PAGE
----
* In case there’s some here who haven’t heard this old joke, three businessmen are sitting in jail, and they ask each other what they’re in for.

    The first one said, “I’m in here for anti-competitive behavior. I charged a lower price than my competitor.”

    The second one said, “That’s curious. I’m in here for price-gouging. I charged a higher price than my competitor.”

    The third one said, “That’s all very strange, because I’m in her for price-fixing. I charged the same price as my competitor.”

  21. Mark Boggs says:

    Yeah, I suppose the confusion comes when trying to use the same word over time even though it might mean totally different things over that period. I suppose if one wanted to use it as a pejorative, wouldn’t today’s progressive just as soon collectivize the whole moving industry and let the state run it?

  22. AMW says:

    I’m an anabaptist who grew up in a largely Catholic town. Novus Ordo just ain’t happenin,!

    Well then, between you and me, don’t go looking too closely at the back of any one dollar bills.

    ppnl,

    It was before almost anybody’s time. Jon Rowe’s the only principle left who was around (unless you count Kuznicki, but his position now seems to be mostly an honorary one). At the time, the authors were Kuznicki, Rowe, Sandefur and Brayton (but Brayton posted only intermittently). So when Sandefur left there were only two really active bloggers. If I infer correctly, that’s why Kuznicki invited Hanley, DAR and Babka to join.

    As for the nature of the dispute itself, a lot of the evidence went down the memory hole with Positive Liberty. But you can find Sandefur’s side of the story (with unfortunately defunct links to PL) here and here.

    For what it’s worth, I typically found myself in agreement with Kuznicki on the war. I also tended to find Sandefur to be pretty sensitive/defensive on the topic, and not a little shrill.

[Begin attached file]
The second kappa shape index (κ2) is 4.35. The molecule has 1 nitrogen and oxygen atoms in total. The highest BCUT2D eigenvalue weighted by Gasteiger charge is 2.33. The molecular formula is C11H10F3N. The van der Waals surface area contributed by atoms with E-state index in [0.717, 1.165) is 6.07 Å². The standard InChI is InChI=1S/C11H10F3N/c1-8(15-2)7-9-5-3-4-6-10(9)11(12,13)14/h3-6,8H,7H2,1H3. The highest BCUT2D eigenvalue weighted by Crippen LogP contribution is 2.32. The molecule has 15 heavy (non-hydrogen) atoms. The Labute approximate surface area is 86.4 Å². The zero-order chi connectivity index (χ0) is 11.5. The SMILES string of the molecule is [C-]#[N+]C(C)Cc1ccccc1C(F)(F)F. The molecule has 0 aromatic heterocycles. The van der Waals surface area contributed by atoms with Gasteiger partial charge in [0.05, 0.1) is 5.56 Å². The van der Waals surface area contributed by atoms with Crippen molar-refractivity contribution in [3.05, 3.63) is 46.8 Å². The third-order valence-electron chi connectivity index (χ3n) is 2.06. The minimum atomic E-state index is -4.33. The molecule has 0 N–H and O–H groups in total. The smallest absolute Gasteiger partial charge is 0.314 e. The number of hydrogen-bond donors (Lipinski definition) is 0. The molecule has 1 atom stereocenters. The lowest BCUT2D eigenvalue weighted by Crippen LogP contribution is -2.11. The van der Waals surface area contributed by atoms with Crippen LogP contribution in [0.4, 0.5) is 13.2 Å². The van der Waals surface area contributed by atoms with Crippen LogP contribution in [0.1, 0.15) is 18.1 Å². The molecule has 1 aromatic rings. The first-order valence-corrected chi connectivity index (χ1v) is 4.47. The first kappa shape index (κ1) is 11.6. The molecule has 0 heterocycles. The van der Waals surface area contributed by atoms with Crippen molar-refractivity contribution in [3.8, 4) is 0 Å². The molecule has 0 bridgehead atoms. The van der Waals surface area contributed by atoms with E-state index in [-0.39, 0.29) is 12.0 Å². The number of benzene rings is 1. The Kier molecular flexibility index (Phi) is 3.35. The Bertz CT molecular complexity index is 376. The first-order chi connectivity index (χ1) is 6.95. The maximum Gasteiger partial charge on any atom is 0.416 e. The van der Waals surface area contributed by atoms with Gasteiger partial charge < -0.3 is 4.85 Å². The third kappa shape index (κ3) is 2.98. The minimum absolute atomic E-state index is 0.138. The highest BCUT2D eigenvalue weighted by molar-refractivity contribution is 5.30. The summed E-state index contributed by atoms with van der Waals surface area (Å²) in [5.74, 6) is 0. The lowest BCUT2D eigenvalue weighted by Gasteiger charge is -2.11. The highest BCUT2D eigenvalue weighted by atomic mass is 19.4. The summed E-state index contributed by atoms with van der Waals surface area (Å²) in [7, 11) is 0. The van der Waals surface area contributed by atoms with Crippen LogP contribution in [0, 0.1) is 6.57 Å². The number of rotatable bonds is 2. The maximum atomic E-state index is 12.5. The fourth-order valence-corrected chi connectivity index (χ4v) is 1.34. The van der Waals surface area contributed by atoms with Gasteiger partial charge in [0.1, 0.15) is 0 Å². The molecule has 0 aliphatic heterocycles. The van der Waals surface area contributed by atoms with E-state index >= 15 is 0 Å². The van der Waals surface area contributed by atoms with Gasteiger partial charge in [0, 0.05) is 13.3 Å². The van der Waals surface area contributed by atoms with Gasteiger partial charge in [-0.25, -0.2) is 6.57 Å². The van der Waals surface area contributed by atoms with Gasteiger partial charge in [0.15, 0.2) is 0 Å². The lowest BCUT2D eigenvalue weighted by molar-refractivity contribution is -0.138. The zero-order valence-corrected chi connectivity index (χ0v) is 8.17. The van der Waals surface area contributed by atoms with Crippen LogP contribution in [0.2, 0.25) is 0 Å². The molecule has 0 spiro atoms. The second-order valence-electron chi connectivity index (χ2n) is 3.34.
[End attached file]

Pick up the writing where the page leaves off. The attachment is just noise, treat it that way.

23. James Hanley says:

    If I infer correctly, that’s why Kuznicki invited Hanley, DAR and Babka to join

    In my case, it was blackmail. But they agreed to let me join, so I can’t tell you what kind of dirt I have on them.

  24. James Hanley says:

    AMW wrote,

    between you and me, don’t go looking too closely at the back of any one dollar bills.

    Running through my list of possible responses….

    “Not a problem. I never carry anything smaller than a fifty anyway.”

    “I have three children. You really think I have any cash left to look at?”

    “$1 bill? Cash? How quaint. Most of us are in the cashless society these days.”

    Take your pick–use whichever one manages to brighten your day a little bit.

  25. AMW says:

    “Not a problem. I never carry anything smaller than a fifty anyway.”

    Then on a poli sci professor’s salary you must not carry anything, period.

    “I have three children. You really think I have any cash left to look at?”

    I’ve got four. But I find that “I’ll pay you with a kiss” works both ways at their age.

    “$1 bill? Cash? How quaint. Most of us are in the cashless society these days.”

    I’ll thank you not to be so flippant about the Great Recession.

  26. AMW says:

    How old are your kids, by the way?

  27. James Hanley says:

    AMW,

    13 (on Wednesday), almost 10, and just turned 8. And they are indeed, like Mary Poppins, practically perfect in every way.